Table 1.3

The salivary components involved in the “food-related and communication” functions of saliva
Salivary components involved
Function: food related
Preparation for digestion
Water, mucins, proline-rich glycoproteins
Amylase, ribonuclease, lipase
Mucosal integrity
Mucins, electrolytes, water
Water, gustin (zinc-binding salivary protein)
Function: communication
Water, mucins
Adapted from Fox et al. [4]

Gross Anatomy of the Salivary Glands

The Parotid Gland

The parotid gland, the largest of the salivary glands, weighs approximately 15–30 g and is 6 × 4 cm in dimensions. The parotid gland is located bilaterally on each side of the face in front of the ears and extends to the lower borders of the mandible. Each gland is covered by fibrous connective tissue capsule that secretes serous fluid, a watery and protein-rich solution. The parotid gland is shaped like an inverted pyramid. It is positioned inferior to the zygomatic arch, anteroinferior to the external acoustic meatus, anterior to the mastoid process, and posterior to the ramus of the mandible (Fig. 1.2). The gland is divided into a base, an apex, and lateral, anterior, and posterior surfaces. Its laterosurface is situated right below the skin and superficial fascia of the head. The anterior surface of the gland is grooved by the ramus of the mandible and masseter muscle (from this depression the maxillary artery leaves the gland). The posterior surface is grooved by the mastoid process, the sternocleidomastoid muscle, and styloid process. From this site, the external carotid and the facial nerve enter the gland. The apex of the gland is located between the angle of the mandible and the sternocleidomastoid muscle. From this area, the retromandibular vein and the facial nerve leave the gland [12] (Fig. 1.2).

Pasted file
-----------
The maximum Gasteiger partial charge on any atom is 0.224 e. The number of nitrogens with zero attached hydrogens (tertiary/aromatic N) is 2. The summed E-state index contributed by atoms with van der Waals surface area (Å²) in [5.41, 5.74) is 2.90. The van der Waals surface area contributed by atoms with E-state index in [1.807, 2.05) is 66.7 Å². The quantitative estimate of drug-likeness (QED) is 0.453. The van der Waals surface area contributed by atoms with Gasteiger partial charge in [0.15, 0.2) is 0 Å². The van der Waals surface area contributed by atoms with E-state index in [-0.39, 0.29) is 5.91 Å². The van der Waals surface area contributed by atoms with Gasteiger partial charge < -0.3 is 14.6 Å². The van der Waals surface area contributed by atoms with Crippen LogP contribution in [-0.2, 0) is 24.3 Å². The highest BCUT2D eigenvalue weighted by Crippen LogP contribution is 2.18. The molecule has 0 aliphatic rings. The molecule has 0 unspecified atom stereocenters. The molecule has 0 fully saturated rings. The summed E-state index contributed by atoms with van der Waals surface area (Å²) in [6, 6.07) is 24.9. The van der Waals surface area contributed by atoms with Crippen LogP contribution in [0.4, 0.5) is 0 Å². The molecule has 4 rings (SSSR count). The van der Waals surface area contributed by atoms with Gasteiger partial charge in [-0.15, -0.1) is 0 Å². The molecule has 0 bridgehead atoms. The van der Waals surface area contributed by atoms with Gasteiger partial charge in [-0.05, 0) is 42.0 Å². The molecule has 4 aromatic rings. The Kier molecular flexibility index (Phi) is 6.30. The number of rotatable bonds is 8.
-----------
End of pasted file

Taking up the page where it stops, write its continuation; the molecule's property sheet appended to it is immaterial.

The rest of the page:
Fig. 1.2

Lateral view of the parotid gland and its nerve supply (Adapted with permission from Holsinger and Bui [2])
The parotid gland has a large duct (Stensen’s duct) that crosses the masseter muscle and opens near the upper second molar in the oral cavity (Fig. 1.3). Blood supply is provided by the terminal branches of external carotid artery (ECA). The facial nerve and its branches form an important landmark, dividing the parotid into superficial and deep lobes. The main sensory nerve within this gland is the auriculotemporal nerve (Fig. 1.2). Secretomotor supply to the parotid is derived from the glossopharyngeal nerve (IX), via the tympanic branch, tympanic plexus, lesser petrosal nerve, and the pterygopalatine ganglion. The parotid contains superficial lymph nodes in its superior lobe. These nodes drain deeply to the deep cervical nodes or superficially to the superficial cervical nodes [6].

Fig. 1.3

The orifice of the Stensen’s duct of the parotid gland located near the second maxillary molar

The Submandibular Gland

The submandibular gland is approximately half of the weight (7–10 g) and size (4–5 cm) of the parotid gland. This gland is also encapsulated, but there is no fibrous connective tissue. The submandibular gland is located in the submandibular triangle formed by the anterior and posterior bellies of the digastric muscle and the inferior margin of the mandible (Fig. 1.1b). The gland present three surfaces: lateral (connected to medial surface of the mandible), medial (connected to the mylohyoid, hyoglossus, and digastric muscles), and inferior (shielded by the skin and platysma muscle). The gland is divided into superficial and deep lobes, the latter being the majority part of the gland. The deep lobe projects from the mylohyoid and hyoglossus muscles. The submandibular duct, also referred to as Wharton’s duct, exits from the deep part of the gland adjacent to the mandibular second molar and ascends anteriorly to the floor of the mouth (Fig. 1.4). As the duct exits the gland, it lies inferior to the lingual nerve. The blood supply originates from the facial and lingual artery and submental and facial veins. The innervation of this gland relies on submandibular ganglion and lingual nerve located superiorly to the deep process of the gland (Fig. 1.1) [2, 6, 12].

Fig. 1.4

The orifices of the Wharton’s ducts are located on anterior part of the floor of the mouth

The Sublingual Gland